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Building Angola

A Political Economy of Infrastructure Contractors in Post-War Angola

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Fernandes Wanda, Carlos Oya, Borja Monreal

05 April 2023

Taylor & Francis Group


uKESA Librarian 2

Journal article

China, Angola

After the end of the civil war in 2002, Angola experienced a period of political stability and economic growth. However, in 2015, the economy was hit by an oil-price crisis that had a significant impact. During this time, Angola implemented a comprehensive plan to reconstruct its economic infrastructure, resulting in various changes that influenced the construction industry within the country. One notable outcome was the emergence of Angolan contractors as a result of the reconstruction efforts, which were primarily funded by external sources. This article aims to examine the political economy surrounding infrastructure development during Angola's post-war reconstruction boom and the subsequent crisis that occurred after 2015. The focus is on understanding the nature and dynamics of the infrastructure market segmentation that led to the coexistence of Angolan, Chinese, and other foreign contractors. The reinvestment of a portion of oil revenues into infrastructure development played a crucial role in rapidly developing the construction sector and its related economic activities.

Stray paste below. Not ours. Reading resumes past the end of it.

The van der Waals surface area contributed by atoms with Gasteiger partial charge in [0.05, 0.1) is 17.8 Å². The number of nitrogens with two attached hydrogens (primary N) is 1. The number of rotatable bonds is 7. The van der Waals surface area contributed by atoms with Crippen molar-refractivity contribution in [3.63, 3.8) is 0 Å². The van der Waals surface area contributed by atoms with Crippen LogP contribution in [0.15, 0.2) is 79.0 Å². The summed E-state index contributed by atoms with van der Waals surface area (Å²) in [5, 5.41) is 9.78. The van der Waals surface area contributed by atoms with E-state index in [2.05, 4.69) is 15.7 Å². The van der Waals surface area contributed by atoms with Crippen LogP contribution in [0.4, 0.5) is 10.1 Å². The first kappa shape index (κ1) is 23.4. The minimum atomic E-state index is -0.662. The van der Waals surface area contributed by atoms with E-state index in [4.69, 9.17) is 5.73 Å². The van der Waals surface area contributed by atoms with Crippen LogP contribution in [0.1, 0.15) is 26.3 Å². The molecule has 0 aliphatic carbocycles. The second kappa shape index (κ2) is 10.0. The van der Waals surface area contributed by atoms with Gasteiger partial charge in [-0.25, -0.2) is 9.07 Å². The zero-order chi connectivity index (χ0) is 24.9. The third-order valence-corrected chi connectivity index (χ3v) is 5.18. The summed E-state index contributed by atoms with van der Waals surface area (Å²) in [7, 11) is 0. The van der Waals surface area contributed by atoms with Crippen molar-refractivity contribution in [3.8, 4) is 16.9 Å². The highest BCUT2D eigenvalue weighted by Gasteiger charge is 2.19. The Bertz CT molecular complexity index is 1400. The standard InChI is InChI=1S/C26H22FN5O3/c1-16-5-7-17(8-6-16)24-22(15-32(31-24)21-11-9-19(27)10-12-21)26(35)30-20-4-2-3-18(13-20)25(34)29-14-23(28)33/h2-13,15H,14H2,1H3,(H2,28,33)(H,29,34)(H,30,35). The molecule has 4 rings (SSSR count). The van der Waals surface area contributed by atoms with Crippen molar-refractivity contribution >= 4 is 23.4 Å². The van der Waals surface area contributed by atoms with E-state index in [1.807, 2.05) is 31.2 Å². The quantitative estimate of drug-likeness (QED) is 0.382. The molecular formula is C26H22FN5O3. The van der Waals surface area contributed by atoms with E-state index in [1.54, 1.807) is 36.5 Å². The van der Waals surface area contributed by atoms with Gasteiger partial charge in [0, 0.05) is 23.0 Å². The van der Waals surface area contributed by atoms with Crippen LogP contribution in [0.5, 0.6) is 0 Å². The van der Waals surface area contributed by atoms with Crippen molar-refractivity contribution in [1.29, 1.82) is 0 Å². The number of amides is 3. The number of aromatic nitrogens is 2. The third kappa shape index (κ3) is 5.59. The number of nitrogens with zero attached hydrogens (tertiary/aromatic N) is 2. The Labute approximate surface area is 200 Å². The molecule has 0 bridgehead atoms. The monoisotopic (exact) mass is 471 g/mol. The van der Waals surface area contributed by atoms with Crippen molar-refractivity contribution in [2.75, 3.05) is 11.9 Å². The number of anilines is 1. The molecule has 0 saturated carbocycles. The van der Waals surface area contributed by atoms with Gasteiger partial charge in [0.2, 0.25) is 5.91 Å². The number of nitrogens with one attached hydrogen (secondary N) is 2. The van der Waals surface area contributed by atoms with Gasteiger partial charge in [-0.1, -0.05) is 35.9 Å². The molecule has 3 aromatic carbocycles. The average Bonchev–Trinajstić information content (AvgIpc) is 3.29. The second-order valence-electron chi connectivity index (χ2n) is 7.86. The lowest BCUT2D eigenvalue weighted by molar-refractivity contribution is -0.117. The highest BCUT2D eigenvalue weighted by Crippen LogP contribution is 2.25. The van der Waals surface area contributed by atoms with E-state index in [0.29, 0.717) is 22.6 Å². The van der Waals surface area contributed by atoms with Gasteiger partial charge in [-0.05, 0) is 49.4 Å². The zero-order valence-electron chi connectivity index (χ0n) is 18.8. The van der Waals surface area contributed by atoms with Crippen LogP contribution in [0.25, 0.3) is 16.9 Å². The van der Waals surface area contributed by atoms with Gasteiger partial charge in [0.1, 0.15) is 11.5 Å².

The article explores the origins of segmentation among infrastructure contractors and emphasises the significant role of oil-backed finance, particularly from China, during both the boom and the crisis. It demonstrates the political necessity of quickly delivering infrastructure assets to maintain the prevailing political order and distribute organisational power in Angola. As a result, a well-organised segment of state-affiliated Angolan capital emerged in the lucrative construction sector. These experiences highlight the importance of market segmentation and state-business relations in the evolution of Angola's infrastructure sector, along with the implications for the rise and consolidation of domestic capitalist interests.


Abstract based on original source.


Website References



Built environment

Capacity building






Government programmes






Policy commentaries

Post-war reconstruction

Poverty & inequality


Safety & security

State property


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